Oakland, Calif. – Today, Well Being Trust (WBT) announced $8.5 million in new grants as the second round of grants to mental health and well-being initiatives in California.
“Mental health challenges do not exist in isolation—they are intertwined with chronic health conditions, lack of safe and clean housing, substance use disorders, economic and transportation deficiencies and a myriad of other issues,” said Tyler Norris, MDiv, chief executive, Well Being Trust. “With both rounds of grants, we intend to meet people where they are and where they need help and focus on all of the issues that impact one’s mental health and well-being.”
As in the first round, for round two, Well Being Trust worked with California-based partners to identify the most significant areas of need and the community-level programs that could provide substantial health and well-being improvements across the state. Some of these initiatives include:
In the first round of grants, WBT issued $10 million in grants, including to COTS, a Sonoma County-based nonprofit focused on helping people find and keep housing. With WBT funding, COTS created a Coordinated Care pilot program focused on reducing stigma associated with homelessness, mental illness, and substance misuse.
Within the pilot, a client first undergoes a detailed assessment conducted by a licensed clinical social worker (LCSW) to uncover the client’s primary barriers to housing. Once barriers are identified and agreed upon, the LCSW creates a customized Care Plan and provides a warm handoff to a COTS Housing Navigator who uses the plan to guide housing search and placement.
The Housing Navigator also facilitates additional handoffs to income development and benefits services, mental health services, and physical health services. Additionally, funding supported the creation of software to track and manage interactions between care partners, staff, and outreach personnel, empowering a client with access to information.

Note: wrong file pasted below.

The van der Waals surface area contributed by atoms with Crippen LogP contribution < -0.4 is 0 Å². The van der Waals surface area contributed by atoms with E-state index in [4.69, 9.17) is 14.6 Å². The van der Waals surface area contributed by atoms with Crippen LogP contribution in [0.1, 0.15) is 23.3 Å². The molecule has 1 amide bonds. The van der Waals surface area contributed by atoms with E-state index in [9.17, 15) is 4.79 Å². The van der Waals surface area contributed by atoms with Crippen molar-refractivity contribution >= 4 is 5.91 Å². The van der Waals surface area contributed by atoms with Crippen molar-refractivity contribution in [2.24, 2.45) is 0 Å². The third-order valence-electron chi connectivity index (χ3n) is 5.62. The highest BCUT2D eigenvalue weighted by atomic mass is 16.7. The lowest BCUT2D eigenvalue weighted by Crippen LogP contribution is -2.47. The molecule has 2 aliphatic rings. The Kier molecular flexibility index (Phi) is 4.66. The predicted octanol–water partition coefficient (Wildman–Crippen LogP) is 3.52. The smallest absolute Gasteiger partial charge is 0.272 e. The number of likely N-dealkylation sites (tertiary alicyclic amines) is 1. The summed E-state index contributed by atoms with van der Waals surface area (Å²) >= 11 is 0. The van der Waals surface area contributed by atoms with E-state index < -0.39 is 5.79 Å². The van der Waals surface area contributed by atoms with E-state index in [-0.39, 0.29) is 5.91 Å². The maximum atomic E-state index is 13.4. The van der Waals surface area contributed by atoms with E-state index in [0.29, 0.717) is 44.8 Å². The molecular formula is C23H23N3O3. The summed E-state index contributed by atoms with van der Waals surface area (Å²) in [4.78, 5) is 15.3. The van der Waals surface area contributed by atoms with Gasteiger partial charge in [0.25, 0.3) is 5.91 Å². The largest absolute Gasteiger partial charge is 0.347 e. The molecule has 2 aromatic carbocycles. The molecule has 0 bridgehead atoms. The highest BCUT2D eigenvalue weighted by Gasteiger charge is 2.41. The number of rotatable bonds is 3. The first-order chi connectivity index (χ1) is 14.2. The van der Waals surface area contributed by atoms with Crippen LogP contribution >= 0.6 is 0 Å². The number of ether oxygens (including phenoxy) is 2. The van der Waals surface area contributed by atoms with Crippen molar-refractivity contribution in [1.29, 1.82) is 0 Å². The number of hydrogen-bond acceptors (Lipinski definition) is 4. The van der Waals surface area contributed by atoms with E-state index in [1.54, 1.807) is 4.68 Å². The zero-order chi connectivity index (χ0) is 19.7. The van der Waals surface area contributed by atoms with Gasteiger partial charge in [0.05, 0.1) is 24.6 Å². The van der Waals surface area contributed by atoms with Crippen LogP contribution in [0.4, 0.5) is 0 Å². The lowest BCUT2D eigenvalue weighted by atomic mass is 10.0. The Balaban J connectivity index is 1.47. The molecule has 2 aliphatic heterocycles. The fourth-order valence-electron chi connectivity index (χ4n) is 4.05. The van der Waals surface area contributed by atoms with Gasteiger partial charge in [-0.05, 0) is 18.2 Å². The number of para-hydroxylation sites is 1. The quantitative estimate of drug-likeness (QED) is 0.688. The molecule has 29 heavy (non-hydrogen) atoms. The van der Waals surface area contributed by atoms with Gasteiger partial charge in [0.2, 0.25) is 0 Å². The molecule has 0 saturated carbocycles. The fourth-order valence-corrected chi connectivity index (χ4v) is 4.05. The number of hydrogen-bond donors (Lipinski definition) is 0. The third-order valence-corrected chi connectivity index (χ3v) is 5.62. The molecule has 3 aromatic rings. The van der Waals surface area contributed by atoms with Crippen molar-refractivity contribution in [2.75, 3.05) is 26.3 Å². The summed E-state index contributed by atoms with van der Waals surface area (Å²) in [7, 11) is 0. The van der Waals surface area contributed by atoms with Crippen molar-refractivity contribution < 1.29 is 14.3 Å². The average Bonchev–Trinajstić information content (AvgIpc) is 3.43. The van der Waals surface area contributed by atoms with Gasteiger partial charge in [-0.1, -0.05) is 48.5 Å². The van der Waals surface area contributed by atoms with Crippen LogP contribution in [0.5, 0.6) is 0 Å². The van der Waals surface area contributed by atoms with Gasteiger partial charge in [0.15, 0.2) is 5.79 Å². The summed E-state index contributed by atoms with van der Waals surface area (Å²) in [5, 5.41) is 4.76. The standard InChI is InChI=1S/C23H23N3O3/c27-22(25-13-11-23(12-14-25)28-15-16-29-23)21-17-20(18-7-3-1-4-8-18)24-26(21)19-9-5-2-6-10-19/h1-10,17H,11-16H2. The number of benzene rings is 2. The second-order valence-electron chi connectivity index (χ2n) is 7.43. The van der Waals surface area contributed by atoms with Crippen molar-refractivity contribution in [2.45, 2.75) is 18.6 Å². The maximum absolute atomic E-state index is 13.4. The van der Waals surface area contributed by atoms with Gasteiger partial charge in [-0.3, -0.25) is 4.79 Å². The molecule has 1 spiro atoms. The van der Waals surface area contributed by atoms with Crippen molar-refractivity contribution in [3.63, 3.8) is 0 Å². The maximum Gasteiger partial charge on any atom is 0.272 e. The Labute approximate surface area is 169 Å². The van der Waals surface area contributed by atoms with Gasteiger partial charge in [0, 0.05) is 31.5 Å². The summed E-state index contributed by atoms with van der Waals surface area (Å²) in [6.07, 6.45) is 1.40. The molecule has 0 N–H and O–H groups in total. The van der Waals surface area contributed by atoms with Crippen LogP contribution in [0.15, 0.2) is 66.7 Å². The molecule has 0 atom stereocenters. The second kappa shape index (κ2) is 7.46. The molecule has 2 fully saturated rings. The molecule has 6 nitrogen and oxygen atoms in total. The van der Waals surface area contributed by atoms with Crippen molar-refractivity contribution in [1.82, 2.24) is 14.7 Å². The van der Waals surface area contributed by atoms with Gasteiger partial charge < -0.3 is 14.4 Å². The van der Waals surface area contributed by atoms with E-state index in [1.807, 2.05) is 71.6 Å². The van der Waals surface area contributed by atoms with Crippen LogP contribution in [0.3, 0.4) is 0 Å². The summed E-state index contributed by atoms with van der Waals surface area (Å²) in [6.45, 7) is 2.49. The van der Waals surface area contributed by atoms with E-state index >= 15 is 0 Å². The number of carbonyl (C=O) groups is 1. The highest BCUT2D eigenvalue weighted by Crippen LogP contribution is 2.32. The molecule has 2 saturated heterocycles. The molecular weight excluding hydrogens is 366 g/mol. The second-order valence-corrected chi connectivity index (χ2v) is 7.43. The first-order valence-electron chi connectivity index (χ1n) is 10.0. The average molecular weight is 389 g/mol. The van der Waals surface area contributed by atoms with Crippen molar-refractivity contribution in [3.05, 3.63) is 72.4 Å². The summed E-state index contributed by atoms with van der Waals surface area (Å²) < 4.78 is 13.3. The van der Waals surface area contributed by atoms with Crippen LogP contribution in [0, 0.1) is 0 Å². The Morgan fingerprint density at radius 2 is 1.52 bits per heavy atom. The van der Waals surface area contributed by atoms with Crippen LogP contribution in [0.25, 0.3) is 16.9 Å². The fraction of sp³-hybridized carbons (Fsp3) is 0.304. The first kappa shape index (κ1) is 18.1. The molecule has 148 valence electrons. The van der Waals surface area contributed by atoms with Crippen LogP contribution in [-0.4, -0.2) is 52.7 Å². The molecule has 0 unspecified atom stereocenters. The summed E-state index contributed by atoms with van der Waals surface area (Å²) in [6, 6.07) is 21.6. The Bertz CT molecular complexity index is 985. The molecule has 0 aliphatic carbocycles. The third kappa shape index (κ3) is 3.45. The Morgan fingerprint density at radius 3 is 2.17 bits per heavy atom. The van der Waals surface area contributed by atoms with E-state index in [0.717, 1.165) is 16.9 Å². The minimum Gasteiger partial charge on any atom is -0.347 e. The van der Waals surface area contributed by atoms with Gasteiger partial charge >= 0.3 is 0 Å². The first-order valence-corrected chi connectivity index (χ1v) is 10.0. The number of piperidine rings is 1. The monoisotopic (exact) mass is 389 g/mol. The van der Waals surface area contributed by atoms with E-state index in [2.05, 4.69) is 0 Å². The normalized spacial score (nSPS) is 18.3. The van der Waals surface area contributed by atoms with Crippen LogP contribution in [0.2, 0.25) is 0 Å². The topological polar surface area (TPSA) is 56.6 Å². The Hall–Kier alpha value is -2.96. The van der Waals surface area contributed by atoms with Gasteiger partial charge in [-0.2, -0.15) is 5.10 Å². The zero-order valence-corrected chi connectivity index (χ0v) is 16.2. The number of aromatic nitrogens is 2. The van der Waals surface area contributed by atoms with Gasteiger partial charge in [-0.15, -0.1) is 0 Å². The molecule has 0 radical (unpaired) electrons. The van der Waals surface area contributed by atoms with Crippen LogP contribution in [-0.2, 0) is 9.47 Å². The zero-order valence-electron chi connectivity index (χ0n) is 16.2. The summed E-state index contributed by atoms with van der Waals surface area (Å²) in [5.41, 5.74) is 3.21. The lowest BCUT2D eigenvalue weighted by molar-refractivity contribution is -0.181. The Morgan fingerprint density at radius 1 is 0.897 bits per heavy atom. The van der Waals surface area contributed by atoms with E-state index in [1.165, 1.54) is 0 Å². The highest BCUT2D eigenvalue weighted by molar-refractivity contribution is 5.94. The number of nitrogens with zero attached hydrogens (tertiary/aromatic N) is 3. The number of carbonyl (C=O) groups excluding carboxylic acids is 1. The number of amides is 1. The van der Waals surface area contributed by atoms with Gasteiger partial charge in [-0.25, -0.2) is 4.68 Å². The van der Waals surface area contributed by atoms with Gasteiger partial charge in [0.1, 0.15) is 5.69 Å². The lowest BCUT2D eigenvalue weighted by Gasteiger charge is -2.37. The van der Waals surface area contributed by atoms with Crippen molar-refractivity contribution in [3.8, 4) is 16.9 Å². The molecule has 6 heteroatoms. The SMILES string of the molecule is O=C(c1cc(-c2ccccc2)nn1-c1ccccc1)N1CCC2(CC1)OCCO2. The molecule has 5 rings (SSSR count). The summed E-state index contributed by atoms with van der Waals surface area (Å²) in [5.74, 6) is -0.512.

To date, 46 percent of participants exited the program into permanent housing or institutional setting (29 percent permanent housing and 17 percent institutional setting including nursing home, treatment center, or psychiatric facility).
“The Coordinated Care pilot has transformed our approach to clients, making us more flexible, responsive, and effective in meeting their needs. It has even changed the way we see our clients and, subsequently, how the clients see themselves,” said Brian Bricker, COTS’ Chief Operating Officer. “Coordinated Care has really become a philosophy here, not a program. Our staff and our care partners in the community are all working together to ensure each client’s path is customized to their particular needs.”
Well Being Trust is a national foundation dedicated to advancing the mental, social, and spiritual health of the nation. Created to include participation from organizations across sectors and perspectives, Well Being Trust is committed to innovating and addressing the most critical mental health challenges facing America, and to transforming individual and community well-being. www.wellbeingtrust.org. Twitter: @WellBeingTrust
Albert Lang: email@example.com or 301-512-8379